Salivary Anti-50 kDa Antibodies as a Useful Biomarker for Diagnosis of Typhoid Fever DC10-DC11
Dr. Kia Kien Phua,
Professor, Institute for Research in Molecular Medicine, Universiti Sains Malaysia, Minden-11800, Penang, Malaysia.
Introduction: Typhoid fever remains a scourge of humanity, especially in developing and under-developed countries due to poor sanitation and food hygiene. Diagnostic methods available for detection of this disease are not satisfactory due to a lack of sensitive, specific, rapid and convenient diagnostic test kits available in the market.
Aim: To evaluate the feasibility of a Dot-EIA method for Ig-class specific salivary antibody detection for diagnosis of typhoid fever.
Materials and Methods: Paired saliva and serum samples were collected in the year 2010 from patients and normal volunteers in Hospital Universiti Sains Malaysia, Kelantan, Malaysia, which is endemic for typhoid fever. A total of 11 culture-confirmed typhoid fever patients, 43 non-typhoid fever patients and 53 normal human control subjects were evaluated for antibodies against a 50 kDa antigen specific for Salmonella Typhi using Dot-EIA.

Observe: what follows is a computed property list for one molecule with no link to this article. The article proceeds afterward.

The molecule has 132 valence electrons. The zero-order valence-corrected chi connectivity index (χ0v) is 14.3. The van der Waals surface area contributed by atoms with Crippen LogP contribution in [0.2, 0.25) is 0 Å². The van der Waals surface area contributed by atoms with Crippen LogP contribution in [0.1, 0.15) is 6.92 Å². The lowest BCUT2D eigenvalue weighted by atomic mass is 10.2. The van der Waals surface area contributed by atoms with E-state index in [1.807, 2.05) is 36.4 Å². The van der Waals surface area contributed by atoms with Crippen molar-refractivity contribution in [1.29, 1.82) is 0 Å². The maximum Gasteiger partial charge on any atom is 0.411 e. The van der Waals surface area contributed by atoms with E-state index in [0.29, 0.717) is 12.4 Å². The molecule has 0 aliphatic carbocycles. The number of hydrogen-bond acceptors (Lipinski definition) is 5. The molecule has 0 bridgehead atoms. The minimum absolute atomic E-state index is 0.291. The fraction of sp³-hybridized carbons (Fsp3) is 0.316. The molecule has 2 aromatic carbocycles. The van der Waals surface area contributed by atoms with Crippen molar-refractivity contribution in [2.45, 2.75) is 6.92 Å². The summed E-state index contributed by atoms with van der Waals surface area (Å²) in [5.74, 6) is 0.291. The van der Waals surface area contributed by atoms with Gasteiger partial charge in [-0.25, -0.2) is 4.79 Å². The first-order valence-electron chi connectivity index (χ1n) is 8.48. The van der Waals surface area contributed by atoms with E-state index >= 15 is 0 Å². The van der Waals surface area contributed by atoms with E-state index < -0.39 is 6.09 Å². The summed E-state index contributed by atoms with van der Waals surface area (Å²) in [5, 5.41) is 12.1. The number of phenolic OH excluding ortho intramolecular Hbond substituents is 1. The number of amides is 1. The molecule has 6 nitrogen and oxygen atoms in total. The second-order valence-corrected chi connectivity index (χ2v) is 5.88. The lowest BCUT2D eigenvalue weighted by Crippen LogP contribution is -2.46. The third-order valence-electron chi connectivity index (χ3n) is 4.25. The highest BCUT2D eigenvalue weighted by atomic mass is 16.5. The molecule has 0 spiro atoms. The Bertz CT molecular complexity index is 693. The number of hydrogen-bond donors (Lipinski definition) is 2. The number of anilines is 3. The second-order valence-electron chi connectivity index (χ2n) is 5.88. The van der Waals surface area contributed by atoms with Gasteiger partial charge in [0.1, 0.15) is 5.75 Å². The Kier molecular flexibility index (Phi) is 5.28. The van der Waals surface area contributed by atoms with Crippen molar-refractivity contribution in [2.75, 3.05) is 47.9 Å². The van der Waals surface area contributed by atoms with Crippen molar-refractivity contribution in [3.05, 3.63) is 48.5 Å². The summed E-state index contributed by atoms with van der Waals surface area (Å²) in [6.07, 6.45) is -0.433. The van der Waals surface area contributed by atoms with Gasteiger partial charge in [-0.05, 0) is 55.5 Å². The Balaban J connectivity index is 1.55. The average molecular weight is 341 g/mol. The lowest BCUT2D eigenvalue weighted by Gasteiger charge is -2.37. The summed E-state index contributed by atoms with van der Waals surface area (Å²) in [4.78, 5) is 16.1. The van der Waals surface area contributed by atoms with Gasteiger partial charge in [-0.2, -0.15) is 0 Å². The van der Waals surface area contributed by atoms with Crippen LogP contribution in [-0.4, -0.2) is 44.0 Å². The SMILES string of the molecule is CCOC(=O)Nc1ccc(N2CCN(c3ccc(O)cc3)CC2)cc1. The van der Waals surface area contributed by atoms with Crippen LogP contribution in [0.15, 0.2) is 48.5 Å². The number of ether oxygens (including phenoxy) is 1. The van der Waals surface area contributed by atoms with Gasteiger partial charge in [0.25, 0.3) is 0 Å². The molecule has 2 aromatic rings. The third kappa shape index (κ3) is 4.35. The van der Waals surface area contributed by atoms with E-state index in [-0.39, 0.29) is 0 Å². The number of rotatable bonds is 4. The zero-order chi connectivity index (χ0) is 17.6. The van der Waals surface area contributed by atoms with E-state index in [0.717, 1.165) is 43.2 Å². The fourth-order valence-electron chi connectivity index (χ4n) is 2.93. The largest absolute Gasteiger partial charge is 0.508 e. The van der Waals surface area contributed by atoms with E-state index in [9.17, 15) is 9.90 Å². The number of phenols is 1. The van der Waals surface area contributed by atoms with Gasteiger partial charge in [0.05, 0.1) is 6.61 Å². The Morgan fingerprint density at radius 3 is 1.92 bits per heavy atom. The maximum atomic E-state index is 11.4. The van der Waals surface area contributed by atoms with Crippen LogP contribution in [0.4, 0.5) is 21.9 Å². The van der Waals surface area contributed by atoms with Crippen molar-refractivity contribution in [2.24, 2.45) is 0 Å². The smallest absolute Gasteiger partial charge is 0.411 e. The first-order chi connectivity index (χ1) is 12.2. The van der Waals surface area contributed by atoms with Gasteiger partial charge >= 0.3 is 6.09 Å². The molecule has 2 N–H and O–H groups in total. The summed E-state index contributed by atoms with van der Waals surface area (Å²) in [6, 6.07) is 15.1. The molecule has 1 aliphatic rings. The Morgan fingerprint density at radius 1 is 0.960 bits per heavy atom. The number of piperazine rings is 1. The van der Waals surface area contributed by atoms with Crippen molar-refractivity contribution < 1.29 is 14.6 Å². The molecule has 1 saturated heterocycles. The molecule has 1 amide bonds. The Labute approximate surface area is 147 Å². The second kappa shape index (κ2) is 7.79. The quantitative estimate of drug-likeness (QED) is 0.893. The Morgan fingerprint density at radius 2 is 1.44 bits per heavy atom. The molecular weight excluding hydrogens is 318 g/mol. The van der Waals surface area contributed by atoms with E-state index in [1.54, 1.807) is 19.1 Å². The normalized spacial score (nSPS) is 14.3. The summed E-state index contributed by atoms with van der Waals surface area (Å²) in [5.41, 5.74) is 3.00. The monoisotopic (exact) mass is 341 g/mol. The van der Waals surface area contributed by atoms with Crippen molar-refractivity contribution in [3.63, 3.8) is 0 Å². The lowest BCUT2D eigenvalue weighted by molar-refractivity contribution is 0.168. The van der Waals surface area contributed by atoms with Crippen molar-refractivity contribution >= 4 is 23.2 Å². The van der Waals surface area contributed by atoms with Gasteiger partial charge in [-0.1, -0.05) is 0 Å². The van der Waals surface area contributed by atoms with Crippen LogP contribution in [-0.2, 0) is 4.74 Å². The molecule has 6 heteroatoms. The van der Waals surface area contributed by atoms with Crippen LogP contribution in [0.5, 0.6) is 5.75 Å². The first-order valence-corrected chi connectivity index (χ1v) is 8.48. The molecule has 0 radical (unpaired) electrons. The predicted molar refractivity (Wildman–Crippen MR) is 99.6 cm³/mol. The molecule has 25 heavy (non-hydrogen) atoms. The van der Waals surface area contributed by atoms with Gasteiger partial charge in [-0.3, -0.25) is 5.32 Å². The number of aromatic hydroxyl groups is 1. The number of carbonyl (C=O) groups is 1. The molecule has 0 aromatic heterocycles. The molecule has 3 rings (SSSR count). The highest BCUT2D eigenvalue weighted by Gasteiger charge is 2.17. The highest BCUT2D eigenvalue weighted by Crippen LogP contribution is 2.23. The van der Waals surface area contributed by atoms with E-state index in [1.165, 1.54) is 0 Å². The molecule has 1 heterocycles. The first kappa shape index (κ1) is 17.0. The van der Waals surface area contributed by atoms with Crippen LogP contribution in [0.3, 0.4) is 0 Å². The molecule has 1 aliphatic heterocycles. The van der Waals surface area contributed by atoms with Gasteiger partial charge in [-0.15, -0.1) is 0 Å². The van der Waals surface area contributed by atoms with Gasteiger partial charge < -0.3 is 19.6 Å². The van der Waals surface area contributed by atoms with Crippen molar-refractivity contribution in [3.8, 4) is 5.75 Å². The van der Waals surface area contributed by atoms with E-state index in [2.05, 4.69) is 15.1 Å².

Results: Ig class-specific screening of the test samples showed a higher sensitivity for IgA (90.9%) compared to either IgG (72.7%) or IgM (72.7%) antibodies in saliva, but for serum, IgG (90.9%) had a higher degree of sensitivity compared to IgA (36.4%) and IgM (63.6%). Combining all isotypes (IgA, IgG or IgM), serum showed a higher sensitivity (100.0%) compared to saliva (90.9%). Also, the specificity for serum (100.0%) was much higher than saliva (85.4%).
Conclusion: Salivary IgA anti-50kDa antibody was found to be more suitable biomarker for routine screening, whereas serum IgG was more suitable for confirmatory test as it has higher specificity. Nevertheless, salivary IgA Dot-EIA is a convenient method for rapid testing, such as for Point-of-Care Diagnostics (POCD) and field epidemiological studies, due to its non-invasive nature and ease of use.